Also coming out this day is Seanan McGuire's second book in her Ghost Roads series, The Girl in the Green Silk Gown.  Rose Marshall has been dead for 60 years now and still looking for her killer.  She's been an avenging killer in her own right but still she wants the one that got away, the one that made a deal with the Crossroads that won't let him die...Bobby Cross.  But now Bobby is back in the picture and will it be one that Rose can continue to haunt?

Release date - July 17

Another double release for the end of July starts with Portents by Kelley Armstrong.  While the Cainsville series is technically over (although I still need to read the last two books), Ms. Armstrong is doing like she did with her Otherworld series and giving us other tales set in the world.  Some have been previously released and I've read before, others seem to have been previously released and I haven't heard of, and at least one is new for this collection.

Release date - July 31

We also get a new Dorina Basarab book in Shadow's Bane by Karen Chance.  I have enjoyed Dory's stories much more than the Cassie Palmer ones lately and it's been a long time since we got a new one and I'm really looking forward to it.  Dory is now the newest member of the Vampire Senate and as their war with the Fae is heating up, she is finding out that the slavers who may have her friend's relative may be up to something far worse than arranging death matches.

Release date - July 31

Only one book is on my radar for August but it's a huge one as Magic Triumphs by Ilona Andrews is said to be the conclusion to the Kate Daniels series.  The Witch Oracle's visions are becoming more intense and then Kate receives a delivery from an ancient enemy who has almost destroyed her family before.  To save Curran, her child, her friends, her city, Kate must team up with the most unlikely of allies even knowing she may not survive because otherwise everything she loves will die.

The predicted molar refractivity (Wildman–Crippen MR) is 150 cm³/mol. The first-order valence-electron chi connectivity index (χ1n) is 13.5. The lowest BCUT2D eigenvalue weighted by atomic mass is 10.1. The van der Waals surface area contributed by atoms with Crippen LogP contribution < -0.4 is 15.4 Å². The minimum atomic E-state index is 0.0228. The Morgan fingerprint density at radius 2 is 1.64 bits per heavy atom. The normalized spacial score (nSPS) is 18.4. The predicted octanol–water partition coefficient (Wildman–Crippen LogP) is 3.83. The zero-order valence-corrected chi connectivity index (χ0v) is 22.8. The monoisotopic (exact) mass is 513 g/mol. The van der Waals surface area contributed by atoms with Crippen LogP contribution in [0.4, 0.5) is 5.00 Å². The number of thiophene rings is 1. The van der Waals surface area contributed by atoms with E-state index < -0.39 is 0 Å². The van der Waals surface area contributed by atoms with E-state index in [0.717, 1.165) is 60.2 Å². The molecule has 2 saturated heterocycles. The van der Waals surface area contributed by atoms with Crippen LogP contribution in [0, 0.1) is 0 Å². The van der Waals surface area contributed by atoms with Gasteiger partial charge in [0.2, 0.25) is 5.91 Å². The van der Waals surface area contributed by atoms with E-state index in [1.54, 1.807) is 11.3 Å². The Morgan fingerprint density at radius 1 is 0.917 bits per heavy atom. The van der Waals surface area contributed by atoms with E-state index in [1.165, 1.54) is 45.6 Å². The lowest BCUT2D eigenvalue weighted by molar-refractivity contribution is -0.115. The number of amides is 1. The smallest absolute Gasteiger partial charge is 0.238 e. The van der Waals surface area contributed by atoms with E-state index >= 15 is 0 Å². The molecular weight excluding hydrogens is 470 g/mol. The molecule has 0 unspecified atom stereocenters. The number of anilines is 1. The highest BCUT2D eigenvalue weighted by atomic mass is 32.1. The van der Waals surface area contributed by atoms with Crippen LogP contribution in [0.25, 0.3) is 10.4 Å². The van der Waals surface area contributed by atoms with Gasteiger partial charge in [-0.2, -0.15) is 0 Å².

Release date - August 28

I get to go from one favorite series to another as we get the next installment for October Daye the next week.  Night and Silence by Seanan McGuire does not promise to be sweetness and light for October though since Jazz and Tybalt are still trying to recover from their ordeal at the hands of October's mother.  Toby is also hurt as she can't just snap her fingers and make things better for her family so the universe has given her a distraction in the form of kidnapping her human daughter, Gillian, but we know that nothing in Toby's life is simple or easy and this case will prove no exception.

Release date - September 4

Closing out this quarter's books is Time Convert by Deborah Harkness.  Set in the world of her All Soul's trilogy, this bounces us between Matthew's conversion of Marcus to a vampire during the American Revolution and then Marcus's conversion of Phoebe in modern times and how will some things change, some things will remain the same. 

Release date - September 25



Saturday, May 26, 2018

23:100 American Vision published by Glenco

Review from 2015:
High School History Text Book.  A look at American history starting with a brief overview of how people came to the Americas and Native American culture (seriously, 16 pages on all of this), and then n it starts in on the colonization by the Spanish and moves on from there.  It does do a better job than my high school history books in that it looks at more than colonization, the Civil War, and WWII but it still tends to be glossed over certain areas and the writing is drab and not very engaging.  This one only goes through 2003 with a special 2004 election update so it will be the last time I use this edition and I'm curious how the Iraq war and Bush's presidency will be portrayed in the next edition I get.